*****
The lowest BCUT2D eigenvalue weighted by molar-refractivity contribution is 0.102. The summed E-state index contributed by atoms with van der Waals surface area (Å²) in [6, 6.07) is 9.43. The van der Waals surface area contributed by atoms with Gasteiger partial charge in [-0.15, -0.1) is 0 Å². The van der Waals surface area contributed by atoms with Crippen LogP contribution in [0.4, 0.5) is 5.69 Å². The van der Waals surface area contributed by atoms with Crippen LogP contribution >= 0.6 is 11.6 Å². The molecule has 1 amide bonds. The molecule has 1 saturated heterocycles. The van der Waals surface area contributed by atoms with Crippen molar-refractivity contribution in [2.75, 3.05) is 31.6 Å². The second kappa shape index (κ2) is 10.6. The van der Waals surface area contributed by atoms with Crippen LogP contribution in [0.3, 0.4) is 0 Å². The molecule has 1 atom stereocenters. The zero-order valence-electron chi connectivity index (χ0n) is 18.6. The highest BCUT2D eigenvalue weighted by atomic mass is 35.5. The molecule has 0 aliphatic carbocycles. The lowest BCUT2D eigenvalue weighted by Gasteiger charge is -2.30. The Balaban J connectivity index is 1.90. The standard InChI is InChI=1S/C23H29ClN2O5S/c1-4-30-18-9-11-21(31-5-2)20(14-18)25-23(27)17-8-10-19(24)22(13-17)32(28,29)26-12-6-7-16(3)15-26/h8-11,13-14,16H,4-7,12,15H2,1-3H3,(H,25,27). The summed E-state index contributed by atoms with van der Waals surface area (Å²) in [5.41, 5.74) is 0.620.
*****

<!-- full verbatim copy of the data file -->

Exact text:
The lowest BCUT2D eigenvalue weighted by molar-refractivity contribution is 0.102. The summed E-state index contributed by atoms with van der Waals surface area (Å²) in [6, 6.07) is 9.43. The van der Waals surface area contributed by atoms with Gasteiger partial charge in [-0.15, -0.1) is 0 Å². The van der Waals surface area contributed by atoms with Crippen LogP contribution in [0.4, 0.5) is 5.69 Å². The van der Waals surface area contributed by atoms with Crippen LogP contribution >= 0.6 is 11.6 Å². The molecule has 1 amide bonds. The molecule has 1 saturated heterocycles. The van der Waals surface area contributed by atoms with Crippen molar-refractivity contribution in [2.75, 3.05) is 31.6 Å². The second kappa shape index (κ2) is 10.6. The van der Waals surface area contributed by atoms with Crippen LogP contribution in [0.3, 0.4) is 0 Å². The molecule has 1 atom stereocenters. The zero-order valence-electron chi connectivity index (χ0n) is 18.6. The highest BCUT2D eigenvalue weighted by atomic mass is 35.5. The molecule has 0 aliphatic carbocycles. The lowest BCUT2D eigenvalue weighted by Gasteiger charge is -2.30. The Balaban J connectivity index is 1.90. The standard InChI is InChI=1S/C23H29ClN2O5S/c1-4-30-18-9-11-21(31-5-2)20(14-18)25-23(27)17-8-10-19(24)22(13-17)32(28,29)26-12-6-7-16(3)15-26/h8-11,13-14,16H,4-7,12,15H2,1-3H3,(H,25,27). The summed E-state index contributed by atoms with van der Waals surface area (Å²) in [5.41, 5.74) is 0.620.